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Experts think oxygen bottle ripped hole in jet

  • Story Highlights
  • Australian authorities ask airline to check every oxygen bottle in its Boeing 747 fleet
  • Qantas 747 made emergency landing in Manila after cabin began to decompress
  • U.S. agencies say no terrorism involved, other investigators say no corrosion
  • Cabin's floor gave way, exposing some of the cargo beneath, reports say
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(CNN) -- Australian authorities have asked the country's national airline to check every oxygen bottle in its fleet of Boeing 747s after investigators said an exploding cylinder might have ripped a hole in one of the jumbo jets while it was mid-flight.

The mid-air explosion forced the Qantas flight to make an emergency landing in the Philippines on Friday. No one was hurt.

The Civil Aviation Safety Authority asked the airline to check oxygen containers and the brackets that hold them in each of the 30 Boeing 747 that's part of Qantas' fleet, the state news agency said.

The agency thinks an exploding oxygen cylinder caused the rupture on the flight Friday because there were no signs of fire and the bottle had been in the spot that exploded, the Australian Associated Press said.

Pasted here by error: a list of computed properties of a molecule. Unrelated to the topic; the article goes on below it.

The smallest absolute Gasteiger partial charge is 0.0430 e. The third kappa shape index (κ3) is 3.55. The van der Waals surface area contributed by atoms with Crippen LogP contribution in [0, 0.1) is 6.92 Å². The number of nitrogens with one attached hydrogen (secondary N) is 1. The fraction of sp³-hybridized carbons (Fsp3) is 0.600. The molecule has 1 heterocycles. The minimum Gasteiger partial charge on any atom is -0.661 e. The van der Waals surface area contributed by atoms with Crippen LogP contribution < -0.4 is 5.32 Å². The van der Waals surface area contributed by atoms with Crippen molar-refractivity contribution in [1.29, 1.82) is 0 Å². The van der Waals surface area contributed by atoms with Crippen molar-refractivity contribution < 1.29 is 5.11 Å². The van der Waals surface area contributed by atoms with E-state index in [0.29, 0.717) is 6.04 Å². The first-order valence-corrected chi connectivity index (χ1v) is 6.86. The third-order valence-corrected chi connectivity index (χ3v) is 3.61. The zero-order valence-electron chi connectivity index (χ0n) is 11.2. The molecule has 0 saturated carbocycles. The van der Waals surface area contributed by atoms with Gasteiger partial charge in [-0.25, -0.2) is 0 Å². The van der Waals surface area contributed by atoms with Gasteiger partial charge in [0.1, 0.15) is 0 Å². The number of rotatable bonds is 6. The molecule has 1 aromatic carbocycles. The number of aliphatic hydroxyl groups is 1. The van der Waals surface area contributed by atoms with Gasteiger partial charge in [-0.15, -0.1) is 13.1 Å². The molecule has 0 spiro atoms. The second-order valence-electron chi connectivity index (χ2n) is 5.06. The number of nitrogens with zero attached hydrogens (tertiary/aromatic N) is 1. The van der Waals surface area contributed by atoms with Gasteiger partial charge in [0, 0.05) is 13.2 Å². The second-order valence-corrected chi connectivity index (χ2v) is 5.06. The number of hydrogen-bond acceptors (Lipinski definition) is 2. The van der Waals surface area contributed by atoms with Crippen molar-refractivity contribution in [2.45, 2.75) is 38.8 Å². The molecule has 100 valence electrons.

The flight was on its way from London to Melbourne with 346 passengers on board when the explosion occurred. The plane lost cabin pressure and altitude.

The crew brought the plane down from 29,000 feet (8,840 meters) to 10,000 feet (3,048 meters) and diverted the aircraft to Manila International Airport in the Philippines, where it landed safely.

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Oxygen masks were deployed during the emergency. Passengers said their ears popped because of the plane's rapid descent to a lower altitude.

"There was a big bang," said one passenger. "I knew there was a hole somewhere, but I didn't know what was going on." Video Watch passengers talk about oxygen masks »

A U.S. Transportation Security Administration official, who asked not to be identified because his agency is not leading the probe into the incident, told CNN that a preliminary investigation found no connection to terrorism.

The damage appears to be related to a mechanical issue, based on examination of the aircraft on the ground, the official said. See photos of the damage

The official said a TSA representative based in Manila is assisting in the probe.

The National Transportation Safety Board also is sending investigators, and an NTSB spokesman told CNN they also do not suspect terrorism.

CNN Producer Jim Spellman contributed to this report.

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